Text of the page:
That's not going to look good for me. This is almost certainly the aforementioned countertransference speaking, but I truly feel like this client needs someone more experienced. I don't feel that way about my other cases, and I have never once felt in over my head with anyone else I see. I just don't feel like a first year therapist is best for someone with this level of pathology. Its unproductive for both of us, and I'm basically just providing supportive therapy, and trying to put out one fire after another. That's not what this person needs, and that's not even clinical psychology. My supervisor is great, but this is not at all his area either - this is one of those cases that took a pretty dramatic turn from what was initially presented.

I feel like I'm passing up a great learning opportunity, but then again, getting to see how clients like this are managed before trying to do it on my own might be the better way to go.
Bringing in another therapist could really wreak havoc on the therapeutic alliance. People with BPD often split, and I can't help but wonder if a 3rd would push this to the forefront.

If you aren't able to help this person, do you think a transfer would be a better choice, as a "fresh" start may offer less issues than introducing a 3rd person into the sessions?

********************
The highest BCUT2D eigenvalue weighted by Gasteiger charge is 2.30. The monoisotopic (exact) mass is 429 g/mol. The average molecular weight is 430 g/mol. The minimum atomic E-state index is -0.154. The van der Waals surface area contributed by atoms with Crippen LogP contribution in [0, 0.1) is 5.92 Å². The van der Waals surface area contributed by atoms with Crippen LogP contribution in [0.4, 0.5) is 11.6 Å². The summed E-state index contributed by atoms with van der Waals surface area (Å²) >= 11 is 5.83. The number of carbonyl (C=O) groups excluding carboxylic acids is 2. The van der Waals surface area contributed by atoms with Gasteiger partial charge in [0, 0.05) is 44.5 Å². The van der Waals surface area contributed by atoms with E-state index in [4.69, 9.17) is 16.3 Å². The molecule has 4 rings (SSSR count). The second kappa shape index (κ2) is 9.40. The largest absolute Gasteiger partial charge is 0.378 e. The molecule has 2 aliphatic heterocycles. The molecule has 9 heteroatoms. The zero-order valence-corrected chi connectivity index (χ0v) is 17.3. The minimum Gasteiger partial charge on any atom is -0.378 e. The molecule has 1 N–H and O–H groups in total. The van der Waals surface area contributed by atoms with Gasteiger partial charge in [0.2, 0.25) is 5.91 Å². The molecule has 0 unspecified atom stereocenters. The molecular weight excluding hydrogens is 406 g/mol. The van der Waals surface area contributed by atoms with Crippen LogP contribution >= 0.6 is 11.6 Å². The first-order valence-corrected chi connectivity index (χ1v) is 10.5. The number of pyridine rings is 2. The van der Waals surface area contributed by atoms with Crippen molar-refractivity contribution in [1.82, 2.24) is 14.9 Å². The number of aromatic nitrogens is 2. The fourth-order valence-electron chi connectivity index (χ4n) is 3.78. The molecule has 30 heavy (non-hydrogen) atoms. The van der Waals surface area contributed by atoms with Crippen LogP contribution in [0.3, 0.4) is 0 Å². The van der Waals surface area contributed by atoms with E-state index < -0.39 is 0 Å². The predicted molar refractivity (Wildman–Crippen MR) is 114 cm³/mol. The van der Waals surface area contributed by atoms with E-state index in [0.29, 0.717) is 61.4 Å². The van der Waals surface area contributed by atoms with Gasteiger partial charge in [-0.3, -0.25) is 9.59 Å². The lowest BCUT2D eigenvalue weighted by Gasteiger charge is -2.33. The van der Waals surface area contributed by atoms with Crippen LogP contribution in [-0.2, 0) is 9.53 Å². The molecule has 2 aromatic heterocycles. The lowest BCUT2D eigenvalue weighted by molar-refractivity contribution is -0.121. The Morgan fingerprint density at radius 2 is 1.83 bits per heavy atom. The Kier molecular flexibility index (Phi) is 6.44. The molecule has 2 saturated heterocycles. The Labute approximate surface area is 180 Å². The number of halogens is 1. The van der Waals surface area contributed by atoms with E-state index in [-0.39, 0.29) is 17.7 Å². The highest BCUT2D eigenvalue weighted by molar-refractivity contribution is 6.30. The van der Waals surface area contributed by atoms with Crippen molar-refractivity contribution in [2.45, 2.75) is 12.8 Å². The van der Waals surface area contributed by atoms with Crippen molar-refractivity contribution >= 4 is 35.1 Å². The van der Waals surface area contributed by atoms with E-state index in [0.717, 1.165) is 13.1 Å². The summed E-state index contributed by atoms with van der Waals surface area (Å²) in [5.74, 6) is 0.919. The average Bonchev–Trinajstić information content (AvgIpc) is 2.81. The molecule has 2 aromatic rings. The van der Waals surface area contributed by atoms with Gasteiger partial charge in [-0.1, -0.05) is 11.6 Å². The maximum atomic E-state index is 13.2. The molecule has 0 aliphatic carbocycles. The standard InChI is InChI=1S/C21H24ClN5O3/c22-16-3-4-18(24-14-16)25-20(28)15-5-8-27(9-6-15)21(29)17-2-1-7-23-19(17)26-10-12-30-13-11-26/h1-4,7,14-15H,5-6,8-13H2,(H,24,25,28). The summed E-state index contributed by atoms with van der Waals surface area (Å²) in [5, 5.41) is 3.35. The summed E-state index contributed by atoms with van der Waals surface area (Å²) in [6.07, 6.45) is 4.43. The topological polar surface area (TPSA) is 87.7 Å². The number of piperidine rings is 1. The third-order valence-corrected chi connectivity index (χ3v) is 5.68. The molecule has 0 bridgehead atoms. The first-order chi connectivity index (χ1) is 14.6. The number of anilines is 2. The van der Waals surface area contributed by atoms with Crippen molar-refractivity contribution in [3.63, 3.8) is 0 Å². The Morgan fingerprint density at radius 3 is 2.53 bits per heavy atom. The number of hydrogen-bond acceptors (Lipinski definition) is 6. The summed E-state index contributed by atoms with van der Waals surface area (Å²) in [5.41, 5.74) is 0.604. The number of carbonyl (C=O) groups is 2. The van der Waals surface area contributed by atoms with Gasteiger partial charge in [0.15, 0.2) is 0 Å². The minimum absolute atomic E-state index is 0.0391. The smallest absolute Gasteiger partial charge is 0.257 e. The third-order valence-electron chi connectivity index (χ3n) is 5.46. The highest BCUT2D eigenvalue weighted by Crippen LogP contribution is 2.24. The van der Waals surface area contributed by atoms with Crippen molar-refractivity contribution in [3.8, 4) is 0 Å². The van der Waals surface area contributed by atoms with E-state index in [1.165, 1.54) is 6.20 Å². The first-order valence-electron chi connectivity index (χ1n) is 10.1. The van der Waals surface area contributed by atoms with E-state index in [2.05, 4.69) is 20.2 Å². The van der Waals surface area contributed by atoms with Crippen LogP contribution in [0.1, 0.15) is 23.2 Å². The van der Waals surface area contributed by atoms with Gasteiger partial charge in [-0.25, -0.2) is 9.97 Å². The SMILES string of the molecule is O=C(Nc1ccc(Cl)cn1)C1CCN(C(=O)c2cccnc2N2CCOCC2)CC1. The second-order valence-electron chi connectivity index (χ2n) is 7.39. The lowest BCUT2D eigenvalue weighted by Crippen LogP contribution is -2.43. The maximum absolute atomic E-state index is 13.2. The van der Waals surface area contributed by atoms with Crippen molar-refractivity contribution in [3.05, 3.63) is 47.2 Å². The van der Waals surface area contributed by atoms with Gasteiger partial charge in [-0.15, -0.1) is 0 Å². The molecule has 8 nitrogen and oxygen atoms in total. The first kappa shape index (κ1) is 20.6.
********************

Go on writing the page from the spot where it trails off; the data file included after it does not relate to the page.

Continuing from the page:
I'm not sure if you are using a DBT approach, but it may be helpful to look at your delivery and see if there are things you can do to help you feel more comfortable in the work. I'm not an expert in DBT, though I have found some flexibility within the framework.

Obviously your supervisor would be in a better position to address this concern, but just my 2 cents.
Bringing in another therapist could really wreak havoc on the therapeutic alliance. People with BPD often split, and I can't help but wonder if a 3rd would push this to the forefront.

For obvious reasons, I won't get into this too much, but I don't see the above as a likely problem in this particular scenario. Borderline features are certainly present to varying degrees, but this also is not a typical borderline presentation (its not a typical anything presentation!).

Believe me, I'd PREFER a transfer, but I think all parties (client, supervisor, other therapist) would be more receptive to co-therapy at this stage. I'm absolutely useless when it comes to active therapy, but I do have a great rapport with the client so I at least think a transfer would need to be gradual.